Good Fat vs. Bad Fat

Quality of Fat, Not Quantity, Could be Dietary Key to Avoiding Heart Disease and Stroke

Jan. 24, 2005 - You are what you eat: Getting more fish and good fats can keep heart disease and stroke at bay, new research shows.

Two studies with those conclusions appear in this week's issue of the Archives of Internal Medicine.

Fat Matters in Heart Disease

In the first report, middle-aged men who substituted more good fat -- such as omega fatty acids (linoleic acids) and polyunsaturated fats - were 60% less likely to die early of heart disease than men who ate the least amounts of these good fats in their diets, reports lead researcher David E. Laaksonen, MD, PhD, with the University of Kuopio in Finland.

That study involved 1,551 middle-aged men living in eastern Finland. Researchers obtained information on the men's daily intake of linoleic acid and the total polyunsaturated fats in their diet. Researchers then looked at medical records on the men 15 years later to find out about heart disease and deaths.

Men who got the most linoleic acid and polyunsaturated fat got "substantial" heart protection compared with those who ate less fat of any kind, reports Laaksonen. They were 62% less likely to die of heart disease than other men in the study, he says.

Dietary fat quality seems to be more important than fat quantity in the reduction of cardiovascular disease mortality in men, he concludes. Linoleic acid is found in oils like olive, corn, safflower, soybean, canola, and sunflower.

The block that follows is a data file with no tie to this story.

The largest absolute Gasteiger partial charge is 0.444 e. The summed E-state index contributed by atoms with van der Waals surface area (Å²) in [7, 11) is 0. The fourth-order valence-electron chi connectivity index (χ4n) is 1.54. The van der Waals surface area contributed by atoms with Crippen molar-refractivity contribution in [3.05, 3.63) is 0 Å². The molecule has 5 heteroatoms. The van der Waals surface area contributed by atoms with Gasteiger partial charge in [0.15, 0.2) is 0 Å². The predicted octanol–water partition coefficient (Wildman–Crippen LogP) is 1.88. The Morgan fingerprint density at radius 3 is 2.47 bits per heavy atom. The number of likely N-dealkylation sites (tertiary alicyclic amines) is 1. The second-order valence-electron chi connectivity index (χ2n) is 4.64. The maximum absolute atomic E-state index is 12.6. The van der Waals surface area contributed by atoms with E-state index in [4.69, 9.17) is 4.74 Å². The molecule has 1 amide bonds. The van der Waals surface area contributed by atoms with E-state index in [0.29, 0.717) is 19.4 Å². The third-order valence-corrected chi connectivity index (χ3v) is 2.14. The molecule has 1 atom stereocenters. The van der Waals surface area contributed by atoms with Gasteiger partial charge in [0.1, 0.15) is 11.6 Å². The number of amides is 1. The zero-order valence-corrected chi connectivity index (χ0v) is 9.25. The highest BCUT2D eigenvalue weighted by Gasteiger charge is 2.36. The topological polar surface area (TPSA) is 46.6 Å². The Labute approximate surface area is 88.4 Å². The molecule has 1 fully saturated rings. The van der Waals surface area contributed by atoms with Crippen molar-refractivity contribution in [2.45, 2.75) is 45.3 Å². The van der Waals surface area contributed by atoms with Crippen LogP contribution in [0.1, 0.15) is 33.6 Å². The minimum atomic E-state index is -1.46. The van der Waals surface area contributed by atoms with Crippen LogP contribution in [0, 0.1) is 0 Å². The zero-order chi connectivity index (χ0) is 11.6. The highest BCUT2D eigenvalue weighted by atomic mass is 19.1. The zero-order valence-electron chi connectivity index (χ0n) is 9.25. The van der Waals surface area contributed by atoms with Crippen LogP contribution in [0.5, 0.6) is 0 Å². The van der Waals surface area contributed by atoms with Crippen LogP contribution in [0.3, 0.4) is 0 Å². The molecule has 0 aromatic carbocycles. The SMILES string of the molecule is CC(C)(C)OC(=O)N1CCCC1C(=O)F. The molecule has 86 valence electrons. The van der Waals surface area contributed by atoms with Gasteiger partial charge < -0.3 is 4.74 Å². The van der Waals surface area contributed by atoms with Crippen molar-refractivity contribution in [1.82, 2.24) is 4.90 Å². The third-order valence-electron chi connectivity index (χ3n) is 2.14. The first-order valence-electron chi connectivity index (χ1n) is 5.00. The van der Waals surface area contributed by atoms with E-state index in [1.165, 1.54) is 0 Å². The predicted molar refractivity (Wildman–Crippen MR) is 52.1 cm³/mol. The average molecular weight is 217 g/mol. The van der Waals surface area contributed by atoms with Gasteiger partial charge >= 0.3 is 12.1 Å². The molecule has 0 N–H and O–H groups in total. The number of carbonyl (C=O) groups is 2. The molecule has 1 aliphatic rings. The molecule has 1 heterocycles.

To Prevent Stroke, Don't Fry Fish

Lots of fish prevents stroke in elderly people, but don't fry it!

Studies looking at health benefits between fish consumption and stroke risk come up with definite conclusions, writes Daariush Mozaffarian, MD, MPH, an epidemiologist with Brigham and Women's Hospital and Harvard Medical School.

In his study, Mozaffarian analyzed medical records for 4,775 adults over age 65, all without heart disease at the study's beginning. He also got diet information on each, including whether they ate fish and how it was fixed. Then he looked at their medical records 12 years later.

There were 626 strokes among these elderly people. He found that those who ate more tuna and other fish had a lower risk of strokes.

Compared to people eating fish less than once a month, he shows that:

  • Those who ate tuna and other non-fried fish one to four times a week had a 27% lower risk of stroke. Those eating fish five or more times per week had 30% less stroke risk.
  • Those eating fried fish and fish sandwiches had higher stroke risk - 44% higher risk if they ate it more than once a week.

They say their study shows that fish consumption may influence stroke risk later in life. The explanation for how this occurs remain unclear and warrants further study, they write.

Show Sources

SOURCES: Laaksomen, D. Archives of Internal Medicine, Jan. 24, 2005; vol 165: pp 193-199. Mozaffarian, D. Archives of Internal Medicine, Jan. 24, 2005; vol 165: pp 200-206.
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